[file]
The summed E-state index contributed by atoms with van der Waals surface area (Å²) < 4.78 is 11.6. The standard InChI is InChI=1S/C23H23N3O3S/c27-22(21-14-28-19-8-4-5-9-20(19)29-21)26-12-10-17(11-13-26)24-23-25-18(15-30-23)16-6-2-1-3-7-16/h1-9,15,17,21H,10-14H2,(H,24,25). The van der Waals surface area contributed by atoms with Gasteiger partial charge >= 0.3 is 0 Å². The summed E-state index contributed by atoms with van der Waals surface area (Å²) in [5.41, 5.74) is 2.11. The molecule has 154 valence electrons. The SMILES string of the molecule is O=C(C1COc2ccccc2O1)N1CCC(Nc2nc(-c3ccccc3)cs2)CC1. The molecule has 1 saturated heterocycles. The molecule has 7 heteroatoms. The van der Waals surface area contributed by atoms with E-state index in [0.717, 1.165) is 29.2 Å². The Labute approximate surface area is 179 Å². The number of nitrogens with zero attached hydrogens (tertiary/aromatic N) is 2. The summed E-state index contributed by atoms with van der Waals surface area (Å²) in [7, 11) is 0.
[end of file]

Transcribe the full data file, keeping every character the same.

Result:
The summed E-state index contributed by atoms with van der Waals surface area (Å²) < 4.78 is 11.6. The standard InChI is InChI=1S/C23H23N3O3S/c27-22(21-14-28-19-8-4-5-9-20(19)29-21)26-12-10-17(11-13-26)24-23-25-18(15-30-23)16-6-2-1-3-7-16/h1-9,15,17,21H,10-14H2,(H,24,25). The van der Waals surface area contributed by atoms with Gasteiger partial charge >= 0.3 is 0 Å². The summed E-state index contributed by atoms with van der Waals surface area (Å²) in [5.41, 5.74) is 2.11. The molecule has 154 valence electrons. The SMILES string of the molecule is O=C(C1COc2ccccc2O1)N1CCC(Nc2nc(-c3ccccc3)cs2)CC1. The molecule has 1 saturated heterocycles. The molecule has 7 heteroatoms. The van der Waals surface area contributed by atoms with E-state index in [0.717, 1.165) is 29.2 Å². The Labute approximate surface area is 179 Å². The number of nitrogens with zero attached hydrogens (tertiary/aromatic N) is 2. The summed E-state index contributed by atoms with van der Waals surface area (Å²) in [7, 11) is 0.